HOWEVER,

Since I’m late posting this assignment, I wanted to post just a… I guess guidelines to writing about my character, who is actually a real human being. Here I asked his mother and brother to write about how they see DeAndre (who I mentioned in my first blog). I told them to write a brief biography and other things abut DeAndre. What they thought he would be like? What would be his likes and dislikes? And other questions like that.

So I only got a response from DeAndre’s mom (brother sucks, lol) and this is what she has to say:

  • DeAndre is a 5 year old little boy who was diagnosed as having an Autism Spectrum Disorder. More specicifically he has a Pervasive Developmental Disorder-Not Otherwise Specified. In short it is ASD – PDD/NOS.

    DeAndre does not talk but he has ways of expressing his needs and wants. DeAndre is also a very happy little boy, he’s always showing his emotions whether happy or sad. He loves people and loves to smile and laugh. When he’s very happy he does what we call his “happy dance”, where he jumps up and down and move his feet, left and right. It makes you want to dance with him. He also loves to give hugs and kisses. He also has that other side where he expresses when he is upset or mad about something, he has temper tantrums.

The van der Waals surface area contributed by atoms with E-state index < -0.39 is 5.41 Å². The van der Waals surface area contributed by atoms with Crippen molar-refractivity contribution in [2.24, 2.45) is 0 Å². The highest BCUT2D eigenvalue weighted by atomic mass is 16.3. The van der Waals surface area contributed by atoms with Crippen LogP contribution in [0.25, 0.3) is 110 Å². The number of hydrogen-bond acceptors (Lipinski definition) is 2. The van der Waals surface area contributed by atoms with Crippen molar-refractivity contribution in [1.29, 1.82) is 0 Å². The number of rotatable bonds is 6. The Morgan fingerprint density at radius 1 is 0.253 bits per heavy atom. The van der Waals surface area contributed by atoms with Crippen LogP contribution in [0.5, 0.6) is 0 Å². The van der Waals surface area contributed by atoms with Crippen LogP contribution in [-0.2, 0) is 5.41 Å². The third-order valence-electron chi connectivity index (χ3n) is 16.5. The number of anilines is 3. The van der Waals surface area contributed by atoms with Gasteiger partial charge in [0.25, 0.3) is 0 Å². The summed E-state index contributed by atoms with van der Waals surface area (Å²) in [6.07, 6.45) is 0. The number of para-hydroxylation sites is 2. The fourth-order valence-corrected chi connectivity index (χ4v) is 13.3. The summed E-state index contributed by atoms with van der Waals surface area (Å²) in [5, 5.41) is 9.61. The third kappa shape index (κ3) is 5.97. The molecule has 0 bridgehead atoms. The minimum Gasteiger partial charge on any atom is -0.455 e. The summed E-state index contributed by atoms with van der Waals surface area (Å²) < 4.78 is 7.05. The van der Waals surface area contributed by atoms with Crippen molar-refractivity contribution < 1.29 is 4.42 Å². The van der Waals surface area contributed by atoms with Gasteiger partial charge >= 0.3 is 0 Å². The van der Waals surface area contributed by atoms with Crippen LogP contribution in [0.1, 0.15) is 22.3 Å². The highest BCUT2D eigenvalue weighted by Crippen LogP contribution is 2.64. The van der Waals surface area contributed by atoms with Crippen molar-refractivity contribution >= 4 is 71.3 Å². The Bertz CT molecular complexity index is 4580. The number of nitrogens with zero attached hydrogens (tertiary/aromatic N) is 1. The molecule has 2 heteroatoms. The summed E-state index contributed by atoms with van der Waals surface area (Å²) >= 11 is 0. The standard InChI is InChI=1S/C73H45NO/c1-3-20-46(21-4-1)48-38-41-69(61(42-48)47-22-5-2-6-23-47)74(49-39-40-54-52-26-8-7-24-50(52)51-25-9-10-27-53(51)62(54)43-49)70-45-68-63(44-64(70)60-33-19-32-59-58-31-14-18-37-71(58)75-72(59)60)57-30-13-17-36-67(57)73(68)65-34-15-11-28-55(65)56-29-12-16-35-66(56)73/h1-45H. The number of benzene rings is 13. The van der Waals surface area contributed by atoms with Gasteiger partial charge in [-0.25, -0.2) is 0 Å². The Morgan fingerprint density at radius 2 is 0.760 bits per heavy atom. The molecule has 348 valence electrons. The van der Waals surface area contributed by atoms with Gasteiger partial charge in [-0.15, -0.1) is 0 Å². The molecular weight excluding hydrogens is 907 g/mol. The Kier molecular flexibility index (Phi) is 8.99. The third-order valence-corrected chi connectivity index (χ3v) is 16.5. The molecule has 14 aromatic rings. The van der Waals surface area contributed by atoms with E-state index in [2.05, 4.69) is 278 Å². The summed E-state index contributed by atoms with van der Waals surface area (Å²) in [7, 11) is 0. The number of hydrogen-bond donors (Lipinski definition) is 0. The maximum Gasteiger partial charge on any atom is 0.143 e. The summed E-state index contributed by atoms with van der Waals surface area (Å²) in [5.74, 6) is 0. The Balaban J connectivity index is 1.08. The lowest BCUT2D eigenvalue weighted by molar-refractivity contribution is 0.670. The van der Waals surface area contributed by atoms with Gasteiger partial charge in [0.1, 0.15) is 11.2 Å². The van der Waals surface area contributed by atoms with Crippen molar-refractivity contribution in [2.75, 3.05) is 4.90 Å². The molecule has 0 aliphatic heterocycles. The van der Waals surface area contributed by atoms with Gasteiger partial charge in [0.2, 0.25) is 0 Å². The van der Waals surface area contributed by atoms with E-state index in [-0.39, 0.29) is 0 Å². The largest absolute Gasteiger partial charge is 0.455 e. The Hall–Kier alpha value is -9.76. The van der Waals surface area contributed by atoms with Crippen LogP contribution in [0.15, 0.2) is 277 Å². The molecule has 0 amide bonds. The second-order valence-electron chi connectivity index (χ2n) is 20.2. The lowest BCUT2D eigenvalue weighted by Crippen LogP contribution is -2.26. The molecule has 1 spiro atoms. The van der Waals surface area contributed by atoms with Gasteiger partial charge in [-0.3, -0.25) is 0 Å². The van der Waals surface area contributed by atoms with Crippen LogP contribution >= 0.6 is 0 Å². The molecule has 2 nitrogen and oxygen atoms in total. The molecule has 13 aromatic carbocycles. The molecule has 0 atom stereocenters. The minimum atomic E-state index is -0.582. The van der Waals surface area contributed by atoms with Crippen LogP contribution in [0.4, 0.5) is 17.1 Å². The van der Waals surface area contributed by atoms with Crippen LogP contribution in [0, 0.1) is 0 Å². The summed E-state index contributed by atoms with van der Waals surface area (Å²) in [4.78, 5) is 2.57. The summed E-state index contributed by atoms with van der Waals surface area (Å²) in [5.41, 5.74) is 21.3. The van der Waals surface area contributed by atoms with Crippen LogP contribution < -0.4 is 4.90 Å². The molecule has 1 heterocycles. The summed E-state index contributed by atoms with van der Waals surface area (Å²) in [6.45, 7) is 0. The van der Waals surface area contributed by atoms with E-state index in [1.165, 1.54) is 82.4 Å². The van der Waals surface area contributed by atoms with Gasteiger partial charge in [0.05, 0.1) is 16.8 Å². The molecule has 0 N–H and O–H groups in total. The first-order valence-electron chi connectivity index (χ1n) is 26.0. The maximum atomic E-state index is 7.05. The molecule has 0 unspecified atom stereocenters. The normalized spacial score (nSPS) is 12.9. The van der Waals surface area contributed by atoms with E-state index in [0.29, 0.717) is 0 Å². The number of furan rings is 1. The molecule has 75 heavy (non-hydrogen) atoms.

Because DeAndre loves music I think he would probably study music in college. He loves the guaitar and loves to mimic playing it. He has toy guaitars all over the place and hopefully when he able to comprehend a little more we can get him started in early guaitar lessons. He also loves to mimic singing in a microphone. He will use anything that stands and closely resembles a microphone to do his performances.

    At the rate he is going, with the love and support of family and friends as well as his teachers, doctors and therapist, I believe DeAndre will be able to overcome this disorder and live a fulfilling life. His future looks bright.

    I’ve decided when I actually get time from my way too busy life to catch back up, I will definitely come back to this assignment and write a real narrative.

    *I got this picture from LaBonita’s (DeAndre’s mother) Facebook page. Thank you for your help!!

 

A More Subtle Approach to NT Ally-Hood